For the third year in a row, the Board of Governors representative (BoG rep) race is uncontested. Stephen Raitz, a law student by day and local campus celebrity by night, is the only candidate.
The BoG rep is a volunteer elected by the student body to voice their concerns to the BoG. The BoG rep is also a voting member of the Students’ Union (SU) and General Faculties Council (GFC).
Stephen Raitz doesn’t present a platform with revolutionary ideas, but it is realistic and shows he has a thorough understanding of the job. Both in his platform and at forums, Raitz has emphasized the fact that BoG Rep faces a unique challenge: lack of support.
“The BoG Rep has no admin, no support. They literally just show up — they’re volunteering their own time,” said Raitz at the Myer Horowitz forum.
As such, it is not possible for them to take on all the issues that plague students.
Raitz didn’t have a ton of time at the mic at the forums, but his platform is based on three major issues: affordability, communication, and engagement.
In regards to affordability, his platform details advocating against future tuition increases. This year, a lot of the affordability initiatives meant to ease the burden of tuition increases are only for domestic students. He addresses this in his platform and promises to work with the International Students’ Association (ISA) to improve the international student tuition model and ensure “that scholarship and bursary programs include international students.”
International students must pay tuition on a program-based model where they are charged a flat program rate per a semester, even in the spring and summer, and even when they are taking fewer than five courses. This places a greater financial burden on students who are already paying exorbitant tuition fees. To work around this, Raitz promises to advocate for making changes to the model, which could lessen the load for international students.
He has also repeatedly stated how he wants to advocate for students for issues like accountability regarding exceptional tuition increases in certain faculties, during this time of academic restructuring.
“Let’s respond to them and make the administration react and fix things that respect both the limited capacity of the position and my energy to do as much as possible,” said Raitz describing his platform at the Myer Horowitz forum.
Interestingly, Raitz has illustrated how he would take a data-driven approach to advocacy at the International Students’ Association (ISA) forum. Instead of focusing as much on conveying students’ stories to the board, he mentioned how he believes the BoG is better persuaded by data. This is definitely a more pragmatic approach, and makes it clear that he is not coming in with guns blazing, wanting to overhaul the system. Instead, he has a smaller but achievable list of goals, with realistic solutions.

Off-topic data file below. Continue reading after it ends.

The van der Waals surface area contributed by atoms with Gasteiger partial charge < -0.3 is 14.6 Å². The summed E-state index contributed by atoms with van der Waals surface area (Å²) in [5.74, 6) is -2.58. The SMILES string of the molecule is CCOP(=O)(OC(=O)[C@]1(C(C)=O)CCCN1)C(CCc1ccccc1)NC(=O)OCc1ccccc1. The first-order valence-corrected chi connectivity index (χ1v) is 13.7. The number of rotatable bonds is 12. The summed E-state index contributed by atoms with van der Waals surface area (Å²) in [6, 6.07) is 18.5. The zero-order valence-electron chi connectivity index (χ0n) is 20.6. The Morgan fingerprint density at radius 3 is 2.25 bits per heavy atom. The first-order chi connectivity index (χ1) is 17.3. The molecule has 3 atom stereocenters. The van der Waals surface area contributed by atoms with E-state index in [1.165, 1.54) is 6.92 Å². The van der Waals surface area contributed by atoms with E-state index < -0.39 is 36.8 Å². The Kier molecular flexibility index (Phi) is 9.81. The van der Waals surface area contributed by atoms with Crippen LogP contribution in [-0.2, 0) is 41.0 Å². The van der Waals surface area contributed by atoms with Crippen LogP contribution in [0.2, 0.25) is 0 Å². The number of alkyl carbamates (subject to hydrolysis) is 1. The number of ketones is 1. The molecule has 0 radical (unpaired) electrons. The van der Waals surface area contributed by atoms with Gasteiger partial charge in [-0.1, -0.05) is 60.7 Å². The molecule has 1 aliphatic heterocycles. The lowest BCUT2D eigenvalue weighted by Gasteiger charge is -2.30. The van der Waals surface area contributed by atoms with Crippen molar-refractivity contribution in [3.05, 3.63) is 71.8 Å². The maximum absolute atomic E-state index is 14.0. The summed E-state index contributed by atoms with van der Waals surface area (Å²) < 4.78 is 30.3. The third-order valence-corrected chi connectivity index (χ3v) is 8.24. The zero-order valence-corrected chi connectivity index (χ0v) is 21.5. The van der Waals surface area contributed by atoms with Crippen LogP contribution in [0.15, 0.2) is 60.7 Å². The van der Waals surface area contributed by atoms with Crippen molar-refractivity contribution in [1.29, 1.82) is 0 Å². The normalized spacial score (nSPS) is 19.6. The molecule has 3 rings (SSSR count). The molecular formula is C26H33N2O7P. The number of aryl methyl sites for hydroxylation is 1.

When asked about what he would do to advocate for more diverse representation on the board, Raitz had a practical yet discouraging answer. Membership in the U of A BoG is set in legislation and controlled by the provincial government, so it would be difficult to advocate for more diverse representation on the board itself.
He explained how his hands are pretty much tied in this situation. But using a volleyball analogy described how he can consult and listen to what current student issues are, and communicate that to the board. “Students are setting things up to the BoG Rep to then spike at the Board of Governors.”
Despite his flaws, Raitz has one thing under his belt that no former candidate has had — ability to engage. With his immense social media presence and just being a pretty fun dude, he is capable of boosting engagement for a position that, historically, no one cares about.
Students don’t realize how powerful the BoG is, making all the final decisions on matters that directly affect students. As such, the BoG rep needs to be loud and be able to make themselves heard by this group of adults that probably don’t care much about what students have to say.
Raitz has proven that he is more than capable of making himself heard, but the question remains: is that sustainable? Will his approach to advocacy, to quote his platform: “do the friggin’ job,” “engage like it’s everybody’s business,” and “be fun and be the best I can be” be well-received by the BoG long-term?
Who will win, and who should win?
Raitz’s uncanny ability to engage, and also the fact that he is running uncontested makes the odds significantly in his favour. I think he is very likely to win.
Despite having a pretty vague platform, and not having the opportunity to speak much at forums, Raitz has proven his commitment to the job. He has a much deeper understanding of the position than previous BoG rep candidates, who have underpromised with extremely short platforms. In comparison, his is 15 pages long and fairly comprehensive.
For a position as important as the BoG rep, we need someone who has proven they are committed by showing they have a plan to move forward and better our lives as students.
All things considered, Raitz has proven his commitment to the role, and no one can say he is lacking enthusiasm, so he has my vote. Best of luck to him, and in his own words, “mwah.”
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